Towing tips

by / 0 Comments / 42 View / July 26, 2017

Light truck sales are up everywhere as people begin to move from traditional coupes and sedans to SUVs and pickups due to their safety, practicality and in many cases, ability to haul something big and heavy. Although many utility vehicles are fully capable of towing, there’s more to it then simply connecting a hitch. Before you think of pulling along that RV across the country during summer vacation, you’ll want get the terminology down pat and also heed a few easy tips first.

Learn the lingo

Nobody likes acronyms. And, unfortunately, the world of towing is full of them. No need to memorize all of them, but ones you will undoubtedly run into include GVWR, which stands for Gross Vehicle Weight Rating, or sometimes GVM for Gross Vehicle Mass. This refers to the manufacturer-specified maximum amount of weight/mass the vehicle is rated for, including all passengers, fuel, and cargo, and does not change.

The tongue weight (TW), that is the weight placed on the hitch by the trailer’s attachment, also factors into the above maximum allotment, so you would remove it from a vehicle’s overall GVWR while calculating how much stuff you can carry. Only a couple more to go: the Gross Combined Weight Rating (GCWR), again determined by the automaker, is the maximum allowable weight of both vehicle and trailer together. Finally, Gross Trailer Weight (GTW) is the accumulated weight of trailer and whatever contents are inside.

Get hitched

Hitches come in many more shapes and sizes that just the typical ball stuck on a piece of metal mounted underneath the rear bumper, called receiver-style, in case you were wondering. They shoulder the load of the trailer via their tongue weight. Users can optionally add on extra parts to turn a receiver style into a weight-distributing hitch, so-called because it helps spread the weight between the towing vehicle and the trailer. When the towing gets serious, there are fifth-wheel hitches, typically used on commercial trucks. Installed onto the truck bed, they can handle higher capacities.

Did you know the parts department at most dealerships either carry all the equipment needed for a basic receiver hitch, for example a hitch ball and mount, safety chains, etc., or know where to source them? If not, or you’re looking for a unique or more heavy duty setup, visit any local auto supply store.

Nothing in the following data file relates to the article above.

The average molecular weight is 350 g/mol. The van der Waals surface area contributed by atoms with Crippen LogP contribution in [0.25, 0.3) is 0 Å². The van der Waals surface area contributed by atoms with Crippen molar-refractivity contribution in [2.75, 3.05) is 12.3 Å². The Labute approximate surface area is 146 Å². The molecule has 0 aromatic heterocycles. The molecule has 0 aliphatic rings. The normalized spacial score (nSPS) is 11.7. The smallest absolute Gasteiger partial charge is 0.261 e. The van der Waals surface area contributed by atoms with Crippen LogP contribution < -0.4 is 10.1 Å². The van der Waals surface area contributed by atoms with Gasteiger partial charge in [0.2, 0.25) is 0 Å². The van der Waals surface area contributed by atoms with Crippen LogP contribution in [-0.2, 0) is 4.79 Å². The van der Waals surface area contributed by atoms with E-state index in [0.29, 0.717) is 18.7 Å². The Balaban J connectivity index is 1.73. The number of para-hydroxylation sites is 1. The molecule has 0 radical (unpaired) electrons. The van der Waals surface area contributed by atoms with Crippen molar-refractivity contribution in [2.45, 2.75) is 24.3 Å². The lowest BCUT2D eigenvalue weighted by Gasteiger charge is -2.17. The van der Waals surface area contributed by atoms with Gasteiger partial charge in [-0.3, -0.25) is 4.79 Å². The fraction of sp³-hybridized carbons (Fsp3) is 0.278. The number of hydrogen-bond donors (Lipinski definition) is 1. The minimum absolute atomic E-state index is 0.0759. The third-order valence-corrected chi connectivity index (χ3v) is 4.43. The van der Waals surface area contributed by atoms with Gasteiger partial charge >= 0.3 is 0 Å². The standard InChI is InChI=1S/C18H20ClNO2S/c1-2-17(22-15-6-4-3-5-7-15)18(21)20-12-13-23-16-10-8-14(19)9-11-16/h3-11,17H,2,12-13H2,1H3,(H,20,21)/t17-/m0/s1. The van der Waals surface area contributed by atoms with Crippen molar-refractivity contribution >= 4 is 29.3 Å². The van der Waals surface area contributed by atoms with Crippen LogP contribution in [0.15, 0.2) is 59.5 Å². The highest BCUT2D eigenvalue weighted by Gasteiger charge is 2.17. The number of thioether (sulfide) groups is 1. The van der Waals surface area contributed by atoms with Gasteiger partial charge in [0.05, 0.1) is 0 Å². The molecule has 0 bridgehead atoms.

Connect the dots

Regardless of whether your first towing experience involves a U-Haul box on wheels or pulling a boat or snowmobile on a trailer, the steps for basic jobs are pretty much the same. After checking your vehicle’s towing capacity and hitch weight rating for compatibility:

  • Back up the tow vehicle so the hitch ball lines up with the coupler on the trailer
  • Lower the coupler until it completely covers the hitch ball
  • Close the latch and insert the retaining pin
  • Cross the trailer’s right safety chain under the tongue and connect to the left side of the tow vehicle’s hitch (making sure there is enough, but not too much, slack for turning around corners), and repeat the process with the opposite chain

Plug in

Before you get out there on the main roads, there is a legal requirement to have the built-in lights (tail, brake and turn signals) on a trailer working in tandem with those on the tow vehicle. This will allow you to avoid trouble with law enforcement and help communicate your actions to other drivers for safety reasons.

Some newer vehicles come with a plug-and-play connector to accept the wiring harness from the trailer, while others may need a more custom approach. Again, when in doubt, a professional should be able to offer some words of advice in this area.

Drive mindfully

Piloting any automobile with a big payload at the rear requires some extra careful attention on the road. Do everything slower than normal, such as making turns or changing lanes, and ensure there’s enough room to maneuver. Coming to a stop will obviously take more time, so allot for that at lights and stop signs. Hills can be tricky — climbing steep inclines may be a slow burn, so pull to the right and flash your hazards to alert other traffic. Shifting down a gear and using the engine to help brake can make descents easier. Above all, always employ common sense. Happy towing!

By: Benjamin Yong

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